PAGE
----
I'm sorry to say that I can't/won't answer the "Shouldn't adoptees be grateful they weren't aborted?" question. You, I mean that in the most general sense of the word, could have been aborted too…but I would never think to say that to you. See what I mean? It's a moot point…and a bit disrespectful to be honest. Yes, I could have been aborted…and some days, in my darkest of hours growing up, I wished for that. The pain of feeling unwanted and unloved by everyone around me caused me to withdraw from enjoying my childhood.

    I was placed in an abusive home…emotional, mental, physical, verbal, sexual…so the argument I've heard over and over that I was given up to have a better life doesn't fly either. I'm told to "get over it"…and be glad I "wasn't aborted". It hurts…and that's the anger and bitterness I write from.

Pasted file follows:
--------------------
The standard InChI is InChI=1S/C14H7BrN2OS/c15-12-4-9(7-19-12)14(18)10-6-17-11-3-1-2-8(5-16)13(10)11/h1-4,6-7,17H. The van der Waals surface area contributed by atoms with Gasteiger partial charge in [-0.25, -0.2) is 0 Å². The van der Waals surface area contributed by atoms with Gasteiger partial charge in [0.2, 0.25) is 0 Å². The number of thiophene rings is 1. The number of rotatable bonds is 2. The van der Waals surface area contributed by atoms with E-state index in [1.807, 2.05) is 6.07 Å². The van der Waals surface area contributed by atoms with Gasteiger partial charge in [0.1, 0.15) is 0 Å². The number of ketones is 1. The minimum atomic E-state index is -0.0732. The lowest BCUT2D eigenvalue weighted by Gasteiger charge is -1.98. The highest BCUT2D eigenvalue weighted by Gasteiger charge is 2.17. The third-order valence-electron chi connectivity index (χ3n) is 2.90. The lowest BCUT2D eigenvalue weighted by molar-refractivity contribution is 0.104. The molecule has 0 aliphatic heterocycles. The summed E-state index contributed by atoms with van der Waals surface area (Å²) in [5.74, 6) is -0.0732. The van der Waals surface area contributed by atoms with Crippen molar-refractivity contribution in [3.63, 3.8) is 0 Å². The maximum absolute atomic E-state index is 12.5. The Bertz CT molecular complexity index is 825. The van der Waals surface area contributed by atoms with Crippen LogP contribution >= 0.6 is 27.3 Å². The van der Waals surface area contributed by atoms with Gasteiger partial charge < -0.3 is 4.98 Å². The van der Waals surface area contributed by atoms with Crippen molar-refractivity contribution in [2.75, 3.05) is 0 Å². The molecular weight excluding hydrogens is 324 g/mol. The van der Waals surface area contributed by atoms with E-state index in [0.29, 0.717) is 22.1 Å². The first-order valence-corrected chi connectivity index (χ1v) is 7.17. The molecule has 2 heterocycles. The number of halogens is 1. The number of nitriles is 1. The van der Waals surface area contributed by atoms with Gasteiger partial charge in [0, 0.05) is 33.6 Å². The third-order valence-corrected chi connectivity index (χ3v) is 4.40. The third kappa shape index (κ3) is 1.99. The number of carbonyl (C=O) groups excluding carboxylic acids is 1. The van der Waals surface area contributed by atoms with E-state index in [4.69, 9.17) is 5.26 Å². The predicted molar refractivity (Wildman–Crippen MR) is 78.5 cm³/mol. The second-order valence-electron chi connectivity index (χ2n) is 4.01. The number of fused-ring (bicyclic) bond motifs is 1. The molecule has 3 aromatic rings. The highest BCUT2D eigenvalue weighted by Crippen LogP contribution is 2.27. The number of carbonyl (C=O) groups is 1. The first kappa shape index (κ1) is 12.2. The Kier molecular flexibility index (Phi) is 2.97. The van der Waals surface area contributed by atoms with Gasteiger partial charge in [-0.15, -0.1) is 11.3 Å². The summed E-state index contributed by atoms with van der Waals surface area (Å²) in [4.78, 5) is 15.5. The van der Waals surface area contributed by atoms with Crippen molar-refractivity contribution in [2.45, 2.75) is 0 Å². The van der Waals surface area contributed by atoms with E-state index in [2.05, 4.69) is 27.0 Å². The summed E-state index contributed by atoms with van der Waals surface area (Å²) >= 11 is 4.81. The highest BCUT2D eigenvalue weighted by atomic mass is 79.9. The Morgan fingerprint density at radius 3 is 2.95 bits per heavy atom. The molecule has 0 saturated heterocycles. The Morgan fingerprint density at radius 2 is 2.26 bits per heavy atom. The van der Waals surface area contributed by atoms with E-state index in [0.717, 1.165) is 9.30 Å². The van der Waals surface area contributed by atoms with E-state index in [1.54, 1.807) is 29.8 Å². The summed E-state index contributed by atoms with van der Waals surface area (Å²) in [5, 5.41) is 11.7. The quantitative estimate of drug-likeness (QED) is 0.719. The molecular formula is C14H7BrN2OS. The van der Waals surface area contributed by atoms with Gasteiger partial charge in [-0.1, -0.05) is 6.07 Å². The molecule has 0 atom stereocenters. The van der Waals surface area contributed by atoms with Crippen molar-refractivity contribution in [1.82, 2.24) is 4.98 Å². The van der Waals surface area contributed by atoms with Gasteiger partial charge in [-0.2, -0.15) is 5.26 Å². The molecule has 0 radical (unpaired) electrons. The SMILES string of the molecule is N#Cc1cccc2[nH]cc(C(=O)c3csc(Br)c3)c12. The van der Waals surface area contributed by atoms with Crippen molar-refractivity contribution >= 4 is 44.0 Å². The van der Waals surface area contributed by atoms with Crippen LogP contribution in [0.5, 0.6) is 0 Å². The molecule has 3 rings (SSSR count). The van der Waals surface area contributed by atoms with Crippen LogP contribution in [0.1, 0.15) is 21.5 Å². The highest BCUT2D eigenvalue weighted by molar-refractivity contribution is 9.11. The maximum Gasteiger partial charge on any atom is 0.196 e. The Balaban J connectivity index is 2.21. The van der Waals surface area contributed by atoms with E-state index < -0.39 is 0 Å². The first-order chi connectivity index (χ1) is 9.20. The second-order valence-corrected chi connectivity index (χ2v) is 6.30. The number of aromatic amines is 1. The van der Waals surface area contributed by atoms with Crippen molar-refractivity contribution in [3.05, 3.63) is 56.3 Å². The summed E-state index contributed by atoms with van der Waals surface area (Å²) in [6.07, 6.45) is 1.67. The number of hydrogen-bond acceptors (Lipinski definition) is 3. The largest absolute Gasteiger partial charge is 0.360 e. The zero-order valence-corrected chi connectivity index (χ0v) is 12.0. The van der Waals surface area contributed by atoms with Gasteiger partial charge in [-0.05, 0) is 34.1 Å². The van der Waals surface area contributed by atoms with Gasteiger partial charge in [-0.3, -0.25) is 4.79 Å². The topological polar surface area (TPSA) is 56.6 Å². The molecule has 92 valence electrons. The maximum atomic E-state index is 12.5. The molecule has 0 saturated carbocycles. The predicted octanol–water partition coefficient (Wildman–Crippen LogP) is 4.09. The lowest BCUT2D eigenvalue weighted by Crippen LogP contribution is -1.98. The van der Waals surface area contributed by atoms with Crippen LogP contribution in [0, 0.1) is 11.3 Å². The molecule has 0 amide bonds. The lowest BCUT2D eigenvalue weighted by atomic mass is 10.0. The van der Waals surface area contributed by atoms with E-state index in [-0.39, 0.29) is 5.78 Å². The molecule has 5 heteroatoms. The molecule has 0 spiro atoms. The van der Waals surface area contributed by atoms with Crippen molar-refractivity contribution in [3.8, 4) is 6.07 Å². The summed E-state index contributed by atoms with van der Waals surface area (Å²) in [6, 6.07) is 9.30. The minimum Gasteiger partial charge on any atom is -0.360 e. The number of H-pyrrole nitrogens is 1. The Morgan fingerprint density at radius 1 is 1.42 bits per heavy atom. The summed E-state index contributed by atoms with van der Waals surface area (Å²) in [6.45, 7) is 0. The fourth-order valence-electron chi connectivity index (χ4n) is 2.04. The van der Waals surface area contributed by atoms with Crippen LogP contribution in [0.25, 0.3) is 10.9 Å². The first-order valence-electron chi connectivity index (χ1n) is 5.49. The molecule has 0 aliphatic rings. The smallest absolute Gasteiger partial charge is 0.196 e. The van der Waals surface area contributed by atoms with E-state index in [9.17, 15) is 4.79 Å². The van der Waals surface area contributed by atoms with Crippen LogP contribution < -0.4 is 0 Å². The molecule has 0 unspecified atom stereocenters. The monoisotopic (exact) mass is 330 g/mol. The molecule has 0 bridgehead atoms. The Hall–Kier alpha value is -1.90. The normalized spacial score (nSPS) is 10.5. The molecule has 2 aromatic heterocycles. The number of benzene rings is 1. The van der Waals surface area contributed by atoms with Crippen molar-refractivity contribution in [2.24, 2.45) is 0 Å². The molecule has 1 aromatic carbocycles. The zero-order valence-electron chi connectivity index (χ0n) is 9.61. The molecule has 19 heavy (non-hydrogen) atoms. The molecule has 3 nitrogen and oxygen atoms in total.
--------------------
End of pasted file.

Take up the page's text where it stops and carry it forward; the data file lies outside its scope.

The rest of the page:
I do believe that open adoption is better than closed (see my comment to Tina below)…but I do not believe that adoption in and of itself is the best option for a child…ever.

    We grow up as second class citizens…fighting to get our original birth certificates and identifying information…can't get a passport without jumping through hoops…and then, if we're lucky enough to find our natural families, the shame is sometimes too much for our mothers and fathers to bear and we're abandoned again.

    I do appreciate your candor...

  14. I haven't been declared you're right, I don't know what that's like...but I just don't feel like adoption is the answer. I'm sorry if that hurts any one of my readers...but I had to say it and be true to myself.

  15. It's not a matter of WANTING to remain bitter...but honestly, it's just a fact of my life. It's not like I spend my days ranting and raving about the abuse, or the loss I feel surrounding being adopted (although you may not believe me after all the comments that have been flying today lol).